It should be remembered, too, that, despite their general superiority over a seriously poor team, Scotland were still being held to a 1-1 draw with the game drawing to a close. Without Maloney’s decisive strike, the glossy reports would have quickly been given a matt finish. This is no idle speculation, as the history of criticism in the game is awash with examples of analyses (almost invariably wayward) being driven entirely by a scoreline.
Chroniclers of this columnist’s vintage are familiar with the story of one of our then veteran colleagues, a Sunday paper man whose wicked deadline necessitated his starting to dictate a Scotland match report just before the finish. With the dark blue shirts leading 1-0, he picked up the phone and intoned, “Magnificent Scotland last night…”.
At that precise moment, the equaliser was conceded, and the reporter told the copy taker he would have to start again. He began, “This won’t do, Scotland…”.
The hysterical reception of the achievement in Macedonia was the more puzzling because it occurred only four days after what should have been an eternally sobering experience in the company of seriously talented rivals, the Belgium side who have climbed to sixth in the world rankings.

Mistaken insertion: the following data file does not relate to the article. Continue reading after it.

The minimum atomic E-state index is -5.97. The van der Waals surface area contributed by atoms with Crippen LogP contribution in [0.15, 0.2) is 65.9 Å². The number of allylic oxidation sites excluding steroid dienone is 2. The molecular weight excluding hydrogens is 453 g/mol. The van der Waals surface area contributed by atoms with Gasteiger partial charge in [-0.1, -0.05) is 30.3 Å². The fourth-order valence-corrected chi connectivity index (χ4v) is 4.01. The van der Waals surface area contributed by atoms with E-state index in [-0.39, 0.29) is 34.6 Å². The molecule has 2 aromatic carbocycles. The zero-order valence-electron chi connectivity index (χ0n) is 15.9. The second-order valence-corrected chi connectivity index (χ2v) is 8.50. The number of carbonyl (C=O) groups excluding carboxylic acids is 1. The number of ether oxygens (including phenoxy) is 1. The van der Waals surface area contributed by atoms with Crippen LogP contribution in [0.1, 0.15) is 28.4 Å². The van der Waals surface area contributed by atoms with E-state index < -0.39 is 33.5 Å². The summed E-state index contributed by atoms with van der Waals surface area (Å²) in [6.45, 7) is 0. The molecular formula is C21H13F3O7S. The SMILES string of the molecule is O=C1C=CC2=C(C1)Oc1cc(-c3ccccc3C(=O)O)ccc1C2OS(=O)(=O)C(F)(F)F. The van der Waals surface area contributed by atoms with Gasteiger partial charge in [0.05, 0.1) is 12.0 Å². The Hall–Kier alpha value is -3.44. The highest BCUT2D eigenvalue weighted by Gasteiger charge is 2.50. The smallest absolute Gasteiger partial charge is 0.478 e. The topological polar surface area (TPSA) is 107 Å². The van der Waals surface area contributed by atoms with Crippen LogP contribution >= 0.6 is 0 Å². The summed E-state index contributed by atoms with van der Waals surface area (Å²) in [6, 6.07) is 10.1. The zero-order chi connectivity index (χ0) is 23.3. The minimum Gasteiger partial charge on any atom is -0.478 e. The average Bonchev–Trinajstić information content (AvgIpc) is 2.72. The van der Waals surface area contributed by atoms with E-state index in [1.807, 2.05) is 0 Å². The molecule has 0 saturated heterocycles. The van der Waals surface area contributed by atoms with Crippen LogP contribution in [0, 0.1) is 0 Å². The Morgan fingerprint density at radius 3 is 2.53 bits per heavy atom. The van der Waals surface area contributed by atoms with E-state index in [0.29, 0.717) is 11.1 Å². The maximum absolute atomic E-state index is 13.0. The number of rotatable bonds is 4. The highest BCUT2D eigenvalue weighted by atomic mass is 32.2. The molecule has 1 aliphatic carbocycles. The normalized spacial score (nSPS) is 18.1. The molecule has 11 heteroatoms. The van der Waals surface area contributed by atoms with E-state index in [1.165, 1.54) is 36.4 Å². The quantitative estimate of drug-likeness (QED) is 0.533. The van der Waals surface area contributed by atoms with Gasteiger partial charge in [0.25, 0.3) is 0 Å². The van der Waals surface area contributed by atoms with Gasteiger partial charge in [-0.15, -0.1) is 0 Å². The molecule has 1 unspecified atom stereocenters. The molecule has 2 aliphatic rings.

That the visitors should leave Hampden with a 2-0 victory was mainly attributable to their own complacency in the matter of converting enough opportunities at least to have doubled the margin. Quicker, stronger, cleverer and immeasurably more self-assured than the Scots, Marc Wilmots’s resurgent team gave an irresistible demonstration of the difference between the average and the exceptional.
And yet, even presented with this incontestable evidence, there seemed to be a lingering conviction among many commentators that the Scots had performed creditably. With the Belgians leading 1-0 at half-time and already confirming their irreducible superiority, the man from Sky told viewers: “Well, despite their growing reputation in world football, the Belgians haven’t had it all their own way”. This particular viewer was left to boggle over what, in his eyes, would constitute “having their own way”.
Those who took comfort from what they claimed to be a “much-improved” show from Scotland in the second half were simply seeking refuge in self-delusion. If there was a period of blandness, it was that phenomenon that is common to matches in which one team is emphatically better than the other.
Strachan’s team during that spell did not look any more likely to inflict damage; they merely (temporarily) reduced the relentlessness of the Belgians’ oppression. It should be stressed, too, that the victory was impressively gained without their two best players, Eden Hazard and Vincent Kompany.
If, however, there is no shame in losing to opponents as accomplished as Belgium, there is no glory in taking care of rivals as impoverished as Macedonia.
What is easy to sense about Scotland under Strachan is a renewed enthusiasm and vigour, with better organisation and deeper tactical appreciation.
In an international context, however, the players remain unmistakably average, a drawback that cannot not be camouflaged by a victory over Macedonia.